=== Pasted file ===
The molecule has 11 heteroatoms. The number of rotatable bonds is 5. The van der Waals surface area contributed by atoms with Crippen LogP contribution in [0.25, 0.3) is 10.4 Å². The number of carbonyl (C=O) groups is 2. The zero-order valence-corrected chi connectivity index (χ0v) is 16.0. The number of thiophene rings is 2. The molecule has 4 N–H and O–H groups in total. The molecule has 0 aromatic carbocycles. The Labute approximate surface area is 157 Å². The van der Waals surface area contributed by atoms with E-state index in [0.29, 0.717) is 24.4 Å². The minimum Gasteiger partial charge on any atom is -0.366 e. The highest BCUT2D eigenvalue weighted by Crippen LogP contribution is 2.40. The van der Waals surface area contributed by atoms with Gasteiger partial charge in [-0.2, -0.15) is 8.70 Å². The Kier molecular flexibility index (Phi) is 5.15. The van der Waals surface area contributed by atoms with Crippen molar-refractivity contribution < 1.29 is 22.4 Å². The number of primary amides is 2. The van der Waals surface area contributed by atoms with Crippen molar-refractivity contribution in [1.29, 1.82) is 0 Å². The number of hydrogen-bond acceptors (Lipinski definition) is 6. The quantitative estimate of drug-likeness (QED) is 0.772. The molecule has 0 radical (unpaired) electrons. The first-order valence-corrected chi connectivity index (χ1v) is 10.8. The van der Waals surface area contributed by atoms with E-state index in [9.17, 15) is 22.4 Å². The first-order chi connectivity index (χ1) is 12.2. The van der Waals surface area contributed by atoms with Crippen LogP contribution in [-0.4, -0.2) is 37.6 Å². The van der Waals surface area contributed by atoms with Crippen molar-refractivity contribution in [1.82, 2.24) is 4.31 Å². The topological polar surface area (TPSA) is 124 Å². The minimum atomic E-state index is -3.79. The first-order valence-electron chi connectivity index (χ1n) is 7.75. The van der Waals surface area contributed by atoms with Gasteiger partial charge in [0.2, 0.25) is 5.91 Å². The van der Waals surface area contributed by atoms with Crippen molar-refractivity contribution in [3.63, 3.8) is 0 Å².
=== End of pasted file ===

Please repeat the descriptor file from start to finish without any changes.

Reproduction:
The molecule has 11 heteroatoms. The number of rotatable bonds is 5. The van der Waals surface area contributed by atoms with Crippen LogP contribution in [0.25, 0.3) is 10.4 Å². The number of carbonyl (C=O) groups is 2. The zero-order valence-corrected chi connectivity index (χ0v) is 16.0. The number of thiophene rings is 2. The molecule has 4 N–H and O–H groups in total. The molecule has 0 aromatic carbocycles. The Labute approximate surface area is 157 Å². The van der Waals surface area contributed by atoms with E-state index in [0.29, 0.717) is 24.4 Å². The minimum Gasteiger partial charge on any atom is -0.366 e. The highest BCUT2D eigenvalue weighted by Crippen LogP contribution is 2.40. The van der Waals surface area contributed by atoms with Gasteiger partial charge in [-0.2, -0.15) is 8.70 Å². The Kier molecular flexibility index (Phi) is 5.15. The van der Waals surface area contributed by atoms with Crippen molar-refractivity contribution < 1.29 is 22.4 Å². The number of primary amides is 2. The van der Waals surface area contributed by atoms with Crippen molar-refractivity contribution in [1.29, 1.82) is 0 Å². The number of hydrogen-bond acceptors (Lipinski definition) is 6. The quantitative estimate of drug-likeness (QED) is 0.772. The molecule has 0 radical (unpaired) electrons. The first-order valence-corrected chi connectivity index (χ1v) is 10.8. The van der Waals surface area contributed by atoms with E-state index in [9.17, 15) is 22.4 Å². The first-order chi connectivity index (χ1) is 12.2. The van der Waals surface area contributed by atoms with Crippen LogP contribution in [-0.4, -0.2) is 37.6 Å². The van der Waals surface area contributed by atoms with Crippen molar-refractivity contribution in [1.82, 2.24) is 4.31 Å². The topological polar surface area (TPSA) is 124 Å². The minimum atomic E-state index is -3.79. The first-order valence-electron chi connectivity index (χ1n) is 7.75. The van der Waals surface area contributed by atoms with Gasteiger partial charge in [0.2, 0.25) is 5.91 Å². The van der Waals surface area contributed by atoms with Crippen molar-refractivity contribution in [3.63, 3.8) is 0 Å².